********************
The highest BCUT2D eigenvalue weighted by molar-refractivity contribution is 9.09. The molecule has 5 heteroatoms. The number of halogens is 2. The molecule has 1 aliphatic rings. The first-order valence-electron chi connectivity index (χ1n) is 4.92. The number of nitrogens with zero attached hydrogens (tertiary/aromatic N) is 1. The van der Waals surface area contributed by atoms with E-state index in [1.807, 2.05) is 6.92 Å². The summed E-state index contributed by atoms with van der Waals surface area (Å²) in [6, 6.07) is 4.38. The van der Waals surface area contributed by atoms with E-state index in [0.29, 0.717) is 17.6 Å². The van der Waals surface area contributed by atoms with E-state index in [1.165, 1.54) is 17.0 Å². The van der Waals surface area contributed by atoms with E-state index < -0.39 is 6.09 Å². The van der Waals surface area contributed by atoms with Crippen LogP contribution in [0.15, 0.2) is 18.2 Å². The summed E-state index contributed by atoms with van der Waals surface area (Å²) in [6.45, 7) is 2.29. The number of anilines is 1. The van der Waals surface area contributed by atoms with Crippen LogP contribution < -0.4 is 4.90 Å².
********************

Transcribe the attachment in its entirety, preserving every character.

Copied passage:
The highest BCUT2D eigenvalue weighted by molar-refractivity contribution is 9.09. The molecule has 5 heteroatoms. The number of halogens is 2. The molecule has 1 aliphatic rings. The first-order valence-electron chi connectivity index (χ1n) is 4.92. The number of nitrogens with zero attached hydrogens (tertiary/aromatic N) is 1. The van der Waals surface area contributed by atoms with E-state index in [1.807, 2.05) is 6.92 Å². The summed E-state index contributed by atoms with van der Waals surface area (Å²) in [6, 6.07) is 4.38. The van der Waals surface area contributed by atoms with E-state index in [0.29, 0.717) is 17.6 Å². The van der Waals surface area contributed by atoms with E-state index in [1.165, 1.54) is 17.0 Å². The van der Waals surface area contributed by atoms with E-state index < -0.39 is 6.09 Å². The van der Waals surface area contributed by atoms with Crippen LogP contribution in [0.15, 0.2) is 18.2 Å². The summed E-state index contributed by atoms with van der Waals surface area (Å²) in [6.45, 7) is 2.29. The number of anilines is 1. The van der Waals surface area contributed by atoms with Crippen LogP contribution < -0.4 is 4.90 Å².